In this Developing Adventure, I developed a roll of Cinestill Double-X in D96 B&W Motion Picture Developer. I shot it with my Mamiya 645 at ISO 200. If you read my last Developing Adventure featuring Double-X film, you’d know I really fell in love with the look of this film. At over $10 a roll it’s not a cheap film, but then again what is anymore, so I haven’t shot it much recently until now.
According to Cinestill’s website, this developer is well suited for black and white motion picture films because it has an s-curve contrast that gives it that motion picture film look. I’m a huge fan of old black and white movies and television shows, so I love this look.
Developing Double-X in D96
It is really simple to mix up a 1 liter batch of D96. Just add water and mix. I will say one thing, black and white developers I usually use don’t have an odor that I have noticed, but D96 stuck in my nose for a while.
I processed this roll of 120 Double-X for 6 minutes and fixed it for 5 minutes using my usual Ilford Rapid Fixer.
I scanned these photos using my Epson V800. While scanning, I don’t make any adjustments. In post, I usually just crop out the film lines and then sharpen because the scanner badly depletes the sharpness of any film scanned.
In the photos below, you can see a comparison of a photo from my Developing Adventure where I processed a roll of Double X in Kodak’s D76 with a 1+2 dilution. To the right is a photo from the roll developed in Cinestill D96. The diluted D76 gave the film a lot more contrast compared to the D96.
The dynamic range of this film really does have the look of an old black and white movie. The blacks still carry detail all the way up to the highest highlight. The grain is so fine it looks almost non-existent. Personally, I enjoy fine grain for my style of shooting.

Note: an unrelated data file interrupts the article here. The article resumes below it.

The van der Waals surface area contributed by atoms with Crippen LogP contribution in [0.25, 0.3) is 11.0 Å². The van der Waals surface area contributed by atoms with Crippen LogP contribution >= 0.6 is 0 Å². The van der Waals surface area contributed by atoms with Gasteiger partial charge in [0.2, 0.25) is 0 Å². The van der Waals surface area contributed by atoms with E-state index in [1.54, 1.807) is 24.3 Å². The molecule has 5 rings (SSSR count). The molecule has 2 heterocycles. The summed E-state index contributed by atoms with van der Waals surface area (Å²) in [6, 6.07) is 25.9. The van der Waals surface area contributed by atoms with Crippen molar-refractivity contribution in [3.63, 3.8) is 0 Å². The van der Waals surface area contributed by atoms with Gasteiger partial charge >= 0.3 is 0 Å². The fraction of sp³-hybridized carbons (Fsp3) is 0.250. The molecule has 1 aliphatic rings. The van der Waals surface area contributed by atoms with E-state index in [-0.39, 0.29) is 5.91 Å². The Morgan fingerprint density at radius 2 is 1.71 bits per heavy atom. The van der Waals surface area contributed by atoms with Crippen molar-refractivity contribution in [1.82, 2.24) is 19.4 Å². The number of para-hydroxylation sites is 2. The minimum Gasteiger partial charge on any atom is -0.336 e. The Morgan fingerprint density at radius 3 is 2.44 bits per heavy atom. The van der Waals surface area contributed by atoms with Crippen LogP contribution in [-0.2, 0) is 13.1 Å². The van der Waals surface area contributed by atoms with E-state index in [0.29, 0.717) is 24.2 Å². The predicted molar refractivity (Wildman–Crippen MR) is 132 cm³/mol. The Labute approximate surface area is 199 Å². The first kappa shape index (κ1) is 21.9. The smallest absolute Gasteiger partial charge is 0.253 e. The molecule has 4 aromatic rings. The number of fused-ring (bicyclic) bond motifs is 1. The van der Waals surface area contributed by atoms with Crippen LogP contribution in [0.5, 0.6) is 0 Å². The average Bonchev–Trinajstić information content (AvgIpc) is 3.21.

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D96 is supposed to be suitable for other black and white films like Ferrania P30, of which I have several rolls in my fridge, so I hope to use it again soon. I think I prefer the look it gave this film over the look the diluted D76 gave it.
I have several more rolls of this film. This was just my first time using this developer, so I wanted to share my results with you all. If you enjoy this film and developer, let me know in the comments. How do you process Double-X film? I’d love to hear from you all.
You can check out my other developing adventures here. If you enjoyed this article or any of my content and would like to contribute something to the upkeep of it all, click the yellow buttons below. Any or all of the three are much appreciated ways of helping me out.
Until next time, stay motivated and keep shooting.
5 thoughts on “Developing Adventures – Double-X in D96”
If you want some really stinky developer, try Caffenol C-H :). (Seriously, it makes Double-X sparkle for me.)
I was done with D-76 after I used up my first bag/bottle. Double-X seemed to contrasty or too muddy (and always too grainy). D96 definitely seems like a step-up – I guess that’s why Cinestill recommends it for BwXX.
Here’s a few images of mine developed in caffenol.
35mm FPP Double-X in caffenol:
It’s pleasingly grainy, even for 35mm.
Cinestill 120 BwXX in caffenol:
I over-developed it, but the grain is still pretty pleasing.
Beautiful shots Tim. Thanks for sharing. I will have to try Caffenol in the near future. Is it a stand developer with long processing times?
There is both an agitation and a stand recipe with general instructions in the Caffenol cookbook (https://www.caffenol-cookbook.com/index.php).
I use the agitation recipe with the added sodium bromide (Caffenol C-H), and I’ve heard great things about the stand recipe (from large format folks especially).
If you need details about the chemicals, shoot me a message – the cookbook gives decent info but some important details get left out since the main writer is English and the brands of coffee and washing soda are different over the pond.
Dang, you’re a mind reader, in addition to being a photographic artist and all-around amazing person! As I was reading your first paragraph, I began wondering, “Hmm, I wonder how D96 compares with the D76 I used to work with in my darkroom back in the day.” And then I had my answer forthwith, because you clearly had the same question, did a side-by-side and answered it!
Lol thank you. I’m very glad I could answer your question! Great minds think alike 🙂